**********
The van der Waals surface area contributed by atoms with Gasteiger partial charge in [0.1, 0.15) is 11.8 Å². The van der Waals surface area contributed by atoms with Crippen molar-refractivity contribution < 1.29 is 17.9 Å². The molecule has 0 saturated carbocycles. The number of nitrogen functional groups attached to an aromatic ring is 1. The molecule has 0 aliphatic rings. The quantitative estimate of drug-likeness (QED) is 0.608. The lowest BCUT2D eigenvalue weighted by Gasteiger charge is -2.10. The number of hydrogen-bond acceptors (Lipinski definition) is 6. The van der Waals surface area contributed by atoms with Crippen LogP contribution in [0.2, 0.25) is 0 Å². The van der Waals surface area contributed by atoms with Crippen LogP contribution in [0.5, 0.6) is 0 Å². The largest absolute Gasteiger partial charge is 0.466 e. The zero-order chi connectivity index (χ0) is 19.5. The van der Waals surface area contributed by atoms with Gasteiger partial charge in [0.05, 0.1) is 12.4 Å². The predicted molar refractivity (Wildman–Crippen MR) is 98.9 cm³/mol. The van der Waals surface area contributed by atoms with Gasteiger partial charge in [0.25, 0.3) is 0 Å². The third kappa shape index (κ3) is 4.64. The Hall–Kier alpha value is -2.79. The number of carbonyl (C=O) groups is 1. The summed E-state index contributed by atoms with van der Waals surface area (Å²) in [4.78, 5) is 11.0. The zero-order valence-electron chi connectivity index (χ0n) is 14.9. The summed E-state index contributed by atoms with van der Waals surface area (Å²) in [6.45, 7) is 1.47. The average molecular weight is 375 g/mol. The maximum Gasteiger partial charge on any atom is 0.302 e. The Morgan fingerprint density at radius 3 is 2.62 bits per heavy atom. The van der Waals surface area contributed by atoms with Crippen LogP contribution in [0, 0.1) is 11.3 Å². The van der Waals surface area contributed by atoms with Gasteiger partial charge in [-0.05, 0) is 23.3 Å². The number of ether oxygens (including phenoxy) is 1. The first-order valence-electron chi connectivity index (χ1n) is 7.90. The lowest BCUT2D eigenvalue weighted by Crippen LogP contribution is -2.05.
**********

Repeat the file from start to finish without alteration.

The van der Waals surface area contributed by atoms with Gasteiger partial charge in [0.1, 0.15) is 11.8 Å². The van der Waals surface area contributed by atoms with Crippen molar-refractivity contribution < 1.29 is 17.9 Å². The molecule has 0 saturated carbocycles. The number of nitrogen functional groups attached to an aromatic ring is 1. The molecule has 0 aliphatic rings. The quantitative estimate of drug-likeness (QED) is 0.608. The lowest BCUT2D eigenvalue weighted by Gasteiger charge is -2.10. The number of hydrogen-bond acceptors (Lipinski definition) is 6. The van der Waals surface area contributed by atoms with Crippen LogP contribution in [0.2, 0.25) is 0 Å². The van der Waals surface area contributed by atoms with Crippen LogP contribution in [0.5, 0.6) is 0 Å². The largest absolute Gasteiger partial charge is 0.466 e. The zero-order chi connectivity index (χ0) is 19.5. The van der Waals surface area contributed by atoms with Gasteiger partial charge in [0.05, 0.1) is 12.4 Å². The predicted molar refractivity (Wildman–Crippen MR) is 98.9 cm³/mol. The van der Waals surface area contributed by atoms with Gasteiger partial charge in [0.25, 0.3) is 0 Å². The third kappa shape index (κ3) is 4.64. The Hall–Kier alpha value is -2.79. The number of carbonyl (C=O) groups is 1. The summed E-state index contributed by atoms with van der Waals surface area (Å²) in [4.78, 5) is 11.0. The zero-order valence-electron chi connectivity index (χ0n) is 14.9. The summed E-state index contributed by atoms with van der Waals surface area (Å²) in [6.45, 7) is 1.47. The average molecular weight is 375 g/mol. The maximum Gasteiger partial charge on any atom is 0.302 e. The Morgan fingerprint density at radius 3 is 2.62 bits per heavy atom. The van der Waals surface area contributed by atoms with Crippen LogP contribution in [0, 0.1) is 11.3 Å². The van der Waals surface area contributed by atoms with Gasteiger partial charge in [-0.05, 0) is 23.3 Å². The number of ether oxygens (including phenoxy) is 1. The first-order valence-electron chi connectivity index (χ1n) is 7.90. The lowest BCUT2D eigenvalue weighted by Crippen LogP contribution is -2.05.